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16 March 2014 @ 01:33 pm
Audio research  
A recent article (and thank to Sara Kajder for pointing it out to me via Facebook) proclaimed that audiobooks were not as effective as reading when it came to learning. Here is the assertion: "'Don’t listen to audiobooks if you want to pay attention,' said the headline at the Electric Literature blog. Fast Company ran a similar headline: 'Your brain on audio books: distracted, forgetful, and bored.' Yikes. Both referred to a recent scientific study in Frontiers that argued, 'While listening to an audiobook or podcast may seem to be a convenient and appealing option, our findings suggest that it might be the least beneficial to learning.'”

Of course, I had to read more to try to discern why these conclusions had been reached. It did not take me long to reassure myself that this is not really a significant piece of research. To being with, the number of participants was small (n=36); they were all college students; they all listened to a passage (and not the entire book) of ONE nonfiction book by Bill Bryson. Additionally, the study centered on the issue of how much the mind wandered when reading, reading aloud, or listening to a passage. Interestingly enough, there was not significant difference among the groups when it came to REMEMBERING what had been read.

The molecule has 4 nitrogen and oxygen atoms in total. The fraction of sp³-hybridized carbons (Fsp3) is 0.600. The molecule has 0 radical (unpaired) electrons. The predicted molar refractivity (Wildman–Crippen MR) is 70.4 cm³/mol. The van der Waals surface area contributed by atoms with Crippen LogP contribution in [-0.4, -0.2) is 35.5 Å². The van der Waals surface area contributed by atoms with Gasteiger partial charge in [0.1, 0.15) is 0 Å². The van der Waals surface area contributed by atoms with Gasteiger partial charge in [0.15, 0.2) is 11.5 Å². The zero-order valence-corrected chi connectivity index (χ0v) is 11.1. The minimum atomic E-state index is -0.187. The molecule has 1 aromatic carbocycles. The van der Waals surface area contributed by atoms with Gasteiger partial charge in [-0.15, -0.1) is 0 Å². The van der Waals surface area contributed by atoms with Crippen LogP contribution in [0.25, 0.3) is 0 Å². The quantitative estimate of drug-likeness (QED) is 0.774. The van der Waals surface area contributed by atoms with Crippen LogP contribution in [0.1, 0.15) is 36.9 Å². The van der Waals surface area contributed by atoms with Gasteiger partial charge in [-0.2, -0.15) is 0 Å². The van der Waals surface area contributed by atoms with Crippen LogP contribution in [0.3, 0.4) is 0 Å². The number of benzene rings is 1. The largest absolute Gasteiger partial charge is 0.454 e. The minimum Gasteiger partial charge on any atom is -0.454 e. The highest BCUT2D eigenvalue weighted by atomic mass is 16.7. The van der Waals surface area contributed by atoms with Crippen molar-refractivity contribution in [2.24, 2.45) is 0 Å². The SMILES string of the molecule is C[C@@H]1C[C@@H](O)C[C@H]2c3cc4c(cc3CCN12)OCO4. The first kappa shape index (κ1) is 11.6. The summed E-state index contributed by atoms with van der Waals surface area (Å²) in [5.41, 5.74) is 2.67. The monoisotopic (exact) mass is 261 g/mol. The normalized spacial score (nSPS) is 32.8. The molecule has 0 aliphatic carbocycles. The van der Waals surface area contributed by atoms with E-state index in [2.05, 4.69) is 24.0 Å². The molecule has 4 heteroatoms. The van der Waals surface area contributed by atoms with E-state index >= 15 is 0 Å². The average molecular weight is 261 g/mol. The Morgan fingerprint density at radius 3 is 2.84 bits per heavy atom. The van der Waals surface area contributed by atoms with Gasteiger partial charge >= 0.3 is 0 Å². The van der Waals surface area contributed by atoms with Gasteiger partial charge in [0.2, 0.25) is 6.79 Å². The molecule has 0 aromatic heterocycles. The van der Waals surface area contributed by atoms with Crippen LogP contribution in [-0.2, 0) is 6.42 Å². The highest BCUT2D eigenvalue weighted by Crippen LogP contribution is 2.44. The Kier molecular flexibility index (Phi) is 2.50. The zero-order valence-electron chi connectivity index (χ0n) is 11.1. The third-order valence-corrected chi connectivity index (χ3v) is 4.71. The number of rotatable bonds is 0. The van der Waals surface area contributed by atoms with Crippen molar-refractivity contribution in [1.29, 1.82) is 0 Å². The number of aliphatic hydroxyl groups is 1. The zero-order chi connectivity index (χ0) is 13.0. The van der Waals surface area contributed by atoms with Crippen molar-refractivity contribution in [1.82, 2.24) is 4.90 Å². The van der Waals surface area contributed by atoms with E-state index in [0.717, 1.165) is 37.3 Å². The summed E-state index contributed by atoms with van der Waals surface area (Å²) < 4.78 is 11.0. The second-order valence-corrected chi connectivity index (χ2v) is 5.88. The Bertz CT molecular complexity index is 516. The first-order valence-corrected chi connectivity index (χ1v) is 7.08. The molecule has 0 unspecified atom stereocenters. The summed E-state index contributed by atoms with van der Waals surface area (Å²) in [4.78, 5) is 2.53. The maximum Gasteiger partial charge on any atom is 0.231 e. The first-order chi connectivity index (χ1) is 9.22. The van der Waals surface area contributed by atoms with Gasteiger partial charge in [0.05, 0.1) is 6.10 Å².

Whenever we see research, we are somehow driven to give it credence before knowing all the facts. This is, in part, what has kept AR and similar programs making money. If you take a careful look at the research, the studies not funded by the company itself, you need to look at sample size, at control groups, at what exactly is being measured, and so much more. The fact is that companies bandy about the term research as part of their smoke and mirrors deflection from the truth about their programs. And some programs and curriculum exist with little or no research to suggest their efficacy.

CCSS architects decried the lack of progress during the era of NCLB (which touted its research base from the NRP, another case of research being mangled). Now, it demands large outlays of money without the research into its efficacy. Before jumping to conclusions, perhaps we need to take a closer look at the research behind the assertions?
 
 
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